Produced by Bloomberg Media Studios in partnership with Standard Chartered.
ESG funds garnered over $300 billion worth of investment since the start of 2019[¹]. Inflows appeared unstoppable until this May, when equities-focused ESG ETFs posted outflows for the first time in nearly six years[²]. Skepticism about whether sustainable investments make a difference, concerns over greenwashing and the lure of more attractive returns elsewhere derailed momentum.
Despite speculation that ESG funds have seen their best days, Standard Chartered’s Sustainable Banking Report 2022 tips $8.2 trillion worth of sustainable investment potential through 2030 across key growth markets in Asia, Africa and the Middle East—markets where climate change, inequality and other threats loom largest.
“There has been a lot of talk about whether ESG is a fad,” says Marc Van de Walle, Global Head, Wealth Management, Standard Chartered Bank. “Much of that ties back to how different ESG funds perform. It’s clear to us that ESG is here to stay. The world faces global problems across all three dimensions of ESG. Climate change, social inequality and data privacy, for instance, are global challenges that require a collective response. Investing in funds that promise to advance solutions or reinforce positive behaviors targeting to solve those challenges enables everyone to make a difference.”
A glance at the data reveals a defining characteristic of sustainable investment inflows: The lion’s share comes from institutional investors in Europe and the US. Globally, retail investors play a minor but growing role. And emerging markets are slow to the game.
“ESG investing has become more prevalent for consumers over the past five years, yet they only account for around a quarter of investments in this space,” Van de Walle says. “From a geographical perspective, around 80% of that investment takes place in Europe and the US. One of the key takeaways from our Sustainable Banking Report is that 93% of people we spoke to in our footprint markets across Asia, Africa and the Middle East are interested in sustainable investments. So, there’s huge untapped potential.”
Aggregate net personal wealth across select emerging markets in Asia, Africa and the Middle East grew 159% between 2010 and 2020. As these countries become more prosperous, Van de Walle anticipates greater participation in sustainable investment. Standard Chartered’s Sustainable Banking Report points to China and India as the heavyweight contenders most likely to drive a surge of inflows in the years ahead.
Barriers and Opportunities
Despite their best intentions, most people don’t know where to begin their sustainable investment journey. Nearly half of investors surveyed by Standard Chartered cited a lack of accessibility as a key barrier followed closely by comprehensibility. Removing those barriers is vital to accelerate inflows.
“On the access front, banks simply must increase their ESG offerings,” Van de Walle says. “Providing information is a bigger challenge. If you look at some of the agencies that provide ESG metrics, they often disagree among themselves. That confuses investors. The industry needs to work with regulators to arrive at standards that everyone can agree on and that make it easy for investors.”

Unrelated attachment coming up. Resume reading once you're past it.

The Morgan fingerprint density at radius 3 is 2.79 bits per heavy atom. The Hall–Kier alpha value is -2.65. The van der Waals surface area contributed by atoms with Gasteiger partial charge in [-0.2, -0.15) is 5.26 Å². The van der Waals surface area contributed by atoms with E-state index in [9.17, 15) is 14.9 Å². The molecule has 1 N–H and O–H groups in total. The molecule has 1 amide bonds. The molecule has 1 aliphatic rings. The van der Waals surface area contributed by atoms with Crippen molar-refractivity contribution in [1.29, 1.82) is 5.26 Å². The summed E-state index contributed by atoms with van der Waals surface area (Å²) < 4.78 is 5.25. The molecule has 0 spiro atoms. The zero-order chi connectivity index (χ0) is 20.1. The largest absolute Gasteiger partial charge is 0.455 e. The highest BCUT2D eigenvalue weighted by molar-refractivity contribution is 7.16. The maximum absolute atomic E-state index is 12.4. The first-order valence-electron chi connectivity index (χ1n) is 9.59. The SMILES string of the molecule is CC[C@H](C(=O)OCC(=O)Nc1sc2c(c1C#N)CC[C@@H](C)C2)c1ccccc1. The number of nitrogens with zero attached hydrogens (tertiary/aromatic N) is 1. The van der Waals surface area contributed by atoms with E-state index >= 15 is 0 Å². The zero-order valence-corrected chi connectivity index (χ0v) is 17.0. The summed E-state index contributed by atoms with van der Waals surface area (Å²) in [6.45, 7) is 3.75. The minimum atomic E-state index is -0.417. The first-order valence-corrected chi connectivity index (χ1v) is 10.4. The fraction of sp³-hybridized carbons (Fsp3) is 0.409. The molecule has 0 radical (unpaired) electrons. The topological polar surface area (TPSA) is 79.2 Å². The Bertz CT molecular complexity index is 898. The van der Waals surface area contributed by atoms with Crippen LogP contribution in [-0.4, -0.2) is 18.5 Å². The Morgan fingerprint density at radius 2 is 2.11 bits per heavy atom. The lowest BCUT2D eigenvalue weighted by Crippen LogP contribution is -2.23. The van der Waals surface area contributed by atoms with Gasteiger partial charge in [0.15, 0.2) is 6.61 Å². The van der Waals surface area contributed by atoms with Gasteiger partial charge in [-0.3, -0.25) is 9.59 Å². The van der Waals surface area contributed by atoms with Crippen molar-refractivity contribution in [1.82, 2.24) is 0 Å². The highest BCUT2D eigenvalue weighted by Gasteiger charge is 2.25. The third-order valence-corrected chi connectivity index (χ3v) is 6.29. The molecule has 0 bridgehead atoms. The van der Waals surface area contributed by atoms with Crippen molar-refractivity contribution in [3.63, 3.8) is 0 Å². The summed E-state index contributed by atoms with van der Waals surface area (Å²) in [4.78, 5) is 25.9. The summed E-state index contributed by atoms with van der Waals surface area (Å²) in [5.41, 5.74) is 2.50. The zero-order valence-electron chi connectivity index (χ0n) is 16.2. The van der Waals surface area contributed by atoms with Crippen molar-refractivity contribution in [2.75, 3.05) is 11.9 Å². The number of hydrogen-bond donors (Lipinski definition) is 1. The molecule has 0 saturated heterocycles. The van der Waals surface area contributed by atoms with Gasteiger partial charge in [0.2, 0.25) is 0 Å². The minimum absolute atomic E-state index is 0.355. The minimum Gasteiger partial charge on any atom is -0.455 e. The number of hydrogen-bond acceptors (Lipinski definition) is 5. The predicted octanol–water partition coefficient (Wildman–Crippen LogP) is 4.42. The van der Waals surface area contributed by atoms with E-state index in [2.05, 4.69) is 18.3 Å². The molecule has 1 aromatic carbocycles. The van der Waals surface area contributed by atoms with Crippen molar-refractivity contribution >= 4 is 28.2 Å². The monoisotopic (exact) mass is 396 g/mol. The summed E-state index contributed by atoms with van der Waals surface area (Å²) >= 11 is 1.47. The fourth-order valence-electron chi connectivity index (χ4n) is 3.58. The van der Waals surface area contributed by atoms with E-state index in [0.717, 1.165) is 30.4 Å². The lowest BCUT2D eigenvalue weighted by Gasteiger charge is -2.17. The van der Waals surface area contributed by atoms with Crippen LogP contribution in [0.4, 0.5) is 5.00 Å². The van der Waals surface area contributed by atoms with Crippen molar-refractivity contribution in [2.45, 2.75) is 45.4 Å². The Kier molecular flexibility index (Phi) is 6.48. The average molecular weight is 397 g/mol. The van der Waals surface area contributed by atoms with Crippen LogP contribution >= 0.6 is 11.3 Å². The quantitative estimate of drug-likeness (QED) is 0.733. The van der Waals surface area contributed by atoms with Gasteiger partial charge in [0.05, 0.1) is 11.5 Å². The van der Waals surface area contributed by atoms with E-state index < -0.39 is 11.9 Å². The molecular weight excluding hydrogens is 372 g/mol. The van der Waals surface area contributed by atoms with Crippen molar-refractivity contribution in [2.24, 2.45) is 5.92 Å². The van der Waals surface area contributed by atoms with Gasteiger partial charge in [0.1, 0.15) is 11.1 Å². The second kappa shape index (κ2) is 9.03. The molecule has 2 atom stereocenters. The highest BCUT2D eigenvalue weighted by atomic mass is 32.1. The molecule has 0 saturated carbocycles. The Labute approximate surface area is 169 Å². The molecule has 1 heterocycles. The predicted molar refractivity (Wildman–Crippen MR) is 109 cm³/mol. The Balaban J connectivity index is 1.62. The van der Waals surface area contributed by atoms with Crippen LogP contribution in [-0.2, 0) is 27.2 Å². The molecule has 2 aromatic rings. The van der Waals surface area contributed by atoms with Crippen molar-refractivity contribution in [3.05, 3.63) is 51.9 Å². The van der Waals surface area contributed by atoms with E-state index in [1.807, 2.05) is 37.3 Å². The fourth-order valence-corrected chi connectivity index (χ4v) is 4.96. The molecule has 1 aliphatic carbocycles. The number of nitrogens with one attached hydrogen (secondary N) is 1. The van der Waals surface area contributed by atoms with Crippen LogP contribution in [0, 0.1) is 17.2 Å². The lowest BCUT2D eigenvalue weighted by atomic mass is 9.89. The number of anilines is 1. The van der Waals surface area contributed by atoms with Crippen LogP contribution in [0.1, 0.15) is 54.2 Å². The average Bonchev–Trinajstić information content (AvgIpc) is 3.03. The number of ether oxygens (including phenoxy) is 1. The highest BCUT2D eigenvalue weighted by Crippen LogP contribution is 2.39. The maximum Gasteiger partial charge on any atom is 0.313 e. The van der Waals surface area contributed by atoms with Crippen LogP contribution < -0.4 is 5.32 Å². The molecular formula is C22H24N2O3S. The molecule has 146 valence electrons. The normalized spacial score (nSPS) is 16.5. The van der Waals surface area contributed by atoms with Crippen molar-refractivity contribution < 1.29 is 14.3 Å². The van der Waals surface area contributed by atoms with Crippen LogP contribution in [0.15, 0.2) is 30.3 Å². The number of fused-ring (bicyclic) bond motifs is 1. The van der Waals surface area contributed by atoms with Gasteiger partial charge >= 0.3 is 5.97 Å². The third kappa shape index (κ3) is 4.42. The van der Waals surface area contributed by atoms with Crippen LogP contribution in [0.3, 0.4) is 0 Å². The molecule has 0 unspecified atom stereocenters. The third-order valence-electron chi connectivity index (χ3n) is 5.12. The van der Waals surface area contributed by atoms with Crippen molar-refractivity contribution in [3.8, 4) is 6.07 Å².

Regardless of where they fall on the wealth spectrum—emerging affluent, affluent or high net worth—investors struggled to overcome the same barriers. One noticeable difference surfaced in their motivations: where emerging affluent and affluent investors indicated “helping the environment” as the reason they are keen to embrace sustainable investing, high-net-worth investors aimed to “enhance financial returns”.
While their ambitions tend to overlap, retail investors often face different challenges and have unique personal life goals. In turn, their needs differ --- another highlight unveiled in Standard Chartered’s report. Understanding different investor personas plays a vital role in delivering against those needs and helping them make the most of their investments.
The Path Forward
Solving challenges around accessibility and comprehensibility demands a concerted effort across the financial and regulatory industry. On the regulatory side, it entails de-jargonizing the language around reporting metrics and making data easier to access. On the banking side, it’s simply about offering more products in a transparent, easy-to-understand manner.
“There are two ways Standard Chartered is responding to demand for sustainable investments,” Van de Walle says. “The first is offering ESG products to clients and providing the information they need to make informed decisions. For instance, we give ESG scores to the underlying funds that we offer to ensure investors understand what they are putting their money in.
“The second is personalizing our conversations to meet unique client needs. We spend a lot of time educating and empowering our relationship managers—the people who spend the most time with our clients—to provide guidance tailored to different investment personas so we can help clients realize their sustainable investment goals.”